Garden overgrown with weeds
Uncle T Posts: 2
My niece and I are trying to resurrect an old garden plot in a home recently purchased. It is now overgrown with weeds that we have cut back and I am a relative novice to gardening. To get to all the roots would be a mighty effort and are wondering if there is a way to "suffocate" the weeds during this year to have good soil for next year. I saw the post regarding cardboard covering but we are considering laying gardening fabric over the area (about 10 plots 6 X 12 feet) which is large, but not as large as I think prior posts. If we use gardening fabric, should we lay topsoil over it then pull up in the fall to not allow new growth of weeds? Much thanks in advance- any help is appreciated!
I would leave your gardening fabric in place and then just push back your topsoil and cut it where you want to plant, then put the topsoil back in place. I think what you suggest would save you and your niece a lot of hard work in the future and give you an immediate blank canvas to plan out what you want the garden to look like. Good luck!
I started to renovate my garden after a six year break last year. I covered it over to exclude light.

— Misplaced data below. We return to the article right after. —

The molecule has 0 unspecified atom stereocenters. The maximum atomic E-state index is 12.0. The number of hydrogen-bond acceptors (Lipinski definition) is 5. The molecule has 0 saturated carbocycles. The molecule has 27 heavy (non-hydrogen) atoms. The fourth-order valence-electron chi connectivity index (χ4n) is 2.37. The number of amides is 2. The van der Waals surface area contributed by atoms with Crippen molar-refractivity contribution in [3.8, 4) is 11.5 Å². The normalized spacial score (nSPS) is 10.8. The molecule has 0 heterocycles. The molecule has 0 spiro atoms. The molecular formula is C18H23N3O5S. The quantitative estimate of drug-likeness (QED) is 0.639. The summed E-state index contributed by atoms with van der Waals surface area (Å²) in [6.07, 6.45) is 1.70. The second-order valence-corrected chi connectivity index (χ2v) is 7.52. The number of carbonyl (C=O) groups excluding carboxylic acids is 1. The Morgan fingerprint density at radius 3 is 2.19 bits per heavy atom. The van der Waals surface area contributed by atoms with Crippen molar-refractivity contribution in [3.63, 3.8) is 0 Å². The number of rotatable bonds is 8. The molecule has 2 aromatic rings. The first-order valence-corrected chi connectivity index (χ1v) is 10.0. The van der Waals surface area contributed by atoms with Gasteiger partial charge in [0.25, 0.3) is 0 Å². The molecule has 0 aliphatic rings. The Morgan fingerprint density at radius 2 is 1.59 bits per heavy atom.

In the first year after removing the covers I had to keep on top of the weeding. Particularly things like mallows and thistles that were deep rooted had survived the light being excluded and they really needed all the roots dug out. I've won it back now without too much effort thanks to using sheeting.
Thanks for all the guidance! Let the battle begin...
That's the spirit Uncle T
I would be tempted to allow regrowth then glyphosate. The extra strong stuff on ebay, Rosate 360, is good value. That is what I did with a 15m by 4m area. Some weeds such as field bindweed and bramble come back, but continual cutting will exhaust them. Even tough I dug out most bramble, and lots of bindweed, it came back for three years, and some is still appearing, but it is now very weak. Alternatively when perennials grow back, cover them with pots, then after a month, snip the growth.